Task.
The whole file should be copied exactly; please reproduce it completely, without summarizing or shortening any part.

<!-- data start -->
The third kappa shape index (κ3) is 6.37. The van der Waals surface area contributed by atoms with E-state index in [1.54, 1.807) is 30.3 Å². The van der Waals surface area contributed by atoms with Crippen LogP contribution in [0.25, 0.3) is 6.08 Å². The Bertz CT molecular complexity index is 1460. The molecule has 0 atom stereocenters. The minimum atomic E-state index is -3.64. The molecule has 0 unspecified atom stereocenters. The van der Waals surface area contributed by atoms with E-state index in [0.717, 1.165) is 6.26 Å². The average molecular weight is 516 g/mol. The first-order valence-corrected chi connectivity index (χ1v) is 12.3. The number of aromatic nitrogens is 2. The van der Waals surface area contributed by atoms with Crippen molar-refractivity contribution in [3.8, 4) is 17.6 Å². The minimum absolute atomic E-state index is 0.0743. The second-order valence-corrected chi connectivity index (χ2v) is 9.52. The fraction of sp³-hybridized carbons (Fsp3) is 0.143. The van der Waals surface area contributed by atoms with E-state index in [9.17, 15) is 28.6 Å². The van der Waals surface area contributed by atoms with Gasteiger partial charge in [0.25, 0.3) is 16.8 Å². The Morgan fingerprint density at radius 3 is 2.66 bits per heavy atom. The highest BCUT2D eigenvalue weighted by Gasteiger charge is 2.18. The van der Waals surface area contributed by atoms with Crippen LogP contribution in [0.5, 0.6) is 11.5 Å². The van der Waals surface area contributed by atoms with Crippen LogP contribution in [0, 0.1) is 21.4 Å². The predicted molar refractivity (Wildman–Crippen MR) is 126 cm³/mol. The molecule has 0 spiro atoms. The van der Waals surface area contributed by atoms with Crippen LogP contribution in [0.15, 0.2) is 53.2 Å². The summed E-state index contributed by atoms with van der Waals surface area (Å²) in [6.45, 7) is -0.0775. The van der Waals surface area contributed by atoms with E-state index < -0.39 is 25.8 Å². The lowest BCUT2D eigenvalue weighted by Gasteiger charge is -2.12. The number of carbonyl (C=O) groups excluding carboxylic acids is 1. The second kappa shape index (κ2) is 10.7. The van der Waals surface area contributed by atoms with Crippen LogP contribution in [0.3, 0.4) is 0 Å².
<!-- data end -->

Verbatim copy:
The third kappa shape index (κ3) is 6.37. The van der Waals surface area contributed by atoms with E-state index in [1.54, 1.807) is 30.3 Å². The van der Waals surface area contributed by atoms with Crippen LogP contribution in [0.25, 0.3) is 6.08 Å². The Bertz CT molecular complexity index is 1460. The molecule has 0 atom stereocenters. The minimum atomic E-state index is -3.64. The molecule has 0 unspecified atom stereocenters. The van der Waals surface area contributed by atoms with E-state index in [0.717, 1.165) is 6.26 Å². The average molecular weight is 516 g/mol. The first-order valence-corrected chi connectivity index (χ1v) is 12.3. The number of aromatic nitrogens is 2. The van der Waals surface area contributed by atoms with Crippen molar-refractivity contribution in [3.8, 4) is 17.6 Å². The minimum absolute atomic E-state index is 0.0743. The second-order valence-corrected chi connectivity index (χ2v) is 9.52. The fraction of sp³-hybridized carbons (Fsp3) is 0.143. The van der Waals surface area contributed by atoms with E-state index in [9.17, 15) is 28.6 Å². The van der Waals surface area contributed by atoms with Gasteiger partial charge in [0.25, 0.3) is 16.8 Å². The Morgan fingerprint density at radius 3 is 2.66 bits per heavy atom. The highest BCUT2D eigenvalue weighted by Gasteiger charge is 2.18. The van der Waals surface area contributed by atoms with Crippen LogP contribution in [0.5, 0.6) is 11.5 Å². The van der Waals surface area contributed by atoms with Crippen LogP contribution in [0, 0.1) is 21.4 Å². The predicted molar refractivity (Wildman–Crippen MR) is 126 cm³/mol. The molecule has 0 spiro atoms. The van der Waals surface area contributed by atoms with Crippen LogP contribution in [0.15, 0.2) is 53.2 Å². The summed E-state index contributed by atoms with van der Waals surface area (Å²) in [6.45, 7) is -0.0775. The van der Waals surface area contributed by atoms with E-state index < -0.39 is 25.8 Å². The lowest BCUT2D eigenvalue weighted by Gasteiger charge is -2.12. The number of carbonyl (C=O) groups excluding carboxylic acids is 1. The second kappa shape index (κ2) is 10.7. The van der Waals surface area contributed by atoms with Crippen LogP contribution in [0.3, 0.4) is 0 Å².